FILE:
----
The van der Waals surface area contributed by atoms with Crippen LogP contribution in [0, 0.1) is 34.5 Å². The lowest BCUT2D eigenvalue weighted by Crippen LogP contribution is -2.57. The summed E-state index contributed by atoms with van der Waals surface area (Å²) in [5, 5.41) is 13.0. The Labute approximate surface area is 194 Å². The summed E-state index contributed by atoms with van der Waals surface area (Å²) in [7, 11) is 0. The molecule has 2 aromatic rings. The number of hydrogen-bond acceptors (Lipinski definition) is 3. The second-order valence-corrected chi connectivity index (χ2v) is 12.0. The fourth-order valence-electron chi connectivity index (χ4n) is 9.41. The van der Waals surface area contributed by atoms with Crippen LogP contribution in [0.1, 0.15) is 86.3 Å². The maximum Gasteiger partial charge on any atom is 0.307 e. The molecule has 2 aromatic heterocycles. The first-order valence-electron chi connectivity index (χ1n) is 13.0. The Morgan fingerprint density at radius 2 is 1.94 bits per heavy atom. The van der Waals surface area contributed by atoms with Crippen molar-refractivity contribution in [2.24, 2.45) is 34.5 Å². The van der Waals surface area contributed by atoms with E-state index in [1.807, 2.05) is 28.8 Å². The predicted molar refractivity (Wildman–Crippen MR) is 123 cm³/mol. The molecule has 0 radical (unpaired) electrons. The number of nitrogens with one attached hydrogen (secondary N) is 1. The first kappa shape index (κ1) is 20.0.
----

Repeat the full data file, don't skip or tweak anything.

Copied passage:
The van der Waals surface area contributed by atoms with Crippen LogP contribution in [0, 0.1) is 34.5 Å². The lowest BCUT2D eigenvalue weighted by Crippen LogP contribution is -2.57. The summed E-state index contributed by atoms with van der Waals surface area (Å²) in [5, 5.41) is 13.0. The Labute approximate surface area is 194 Å². The summed E-state index contributed by atoms with van der Waals surface area (Å²) in [7, 11) is 0. The molecule has 2 aromatic rings. The number of hydrogen-bond acceptors (Lipinski definition) is 3. The second-order valence-corrected chi connectivity index (χ2v) is 12.0. The fourth-order valence-electron chi connectivity index (χ4n) is 9.41. The van der Waals surface area contributed by atoms with Crippen LogP contribution in [0.1, 0.15) is 86.3 Å². The maximum Gasteiger partial charge on any atom is 0.307 e. The molecule has 2 aromatic heterocycles. The first-order valence-electron chi connectivity index (χ1n) is 13.0. The Morgan fingerprint density at radius 2 is 1.94 bits per heavy atom. The van der Waals surface area contributed by atoms with Crippen molar-refractivity contribution in [2.24, 2.45) is 34.5 Å². The van der Waals surface area contributed by atoms with E-state index in [1.807, 2.05) is 28.8 Å². The predicted molar refractivity (Wildman–Crippen MR) is 123 cm³/mol. The molecule has 0 radical (unpaired) electrons. The number of nitrogens with one attached hydrogen (secondary N) is 1. The first kappa shape index (κ1) is 20.0.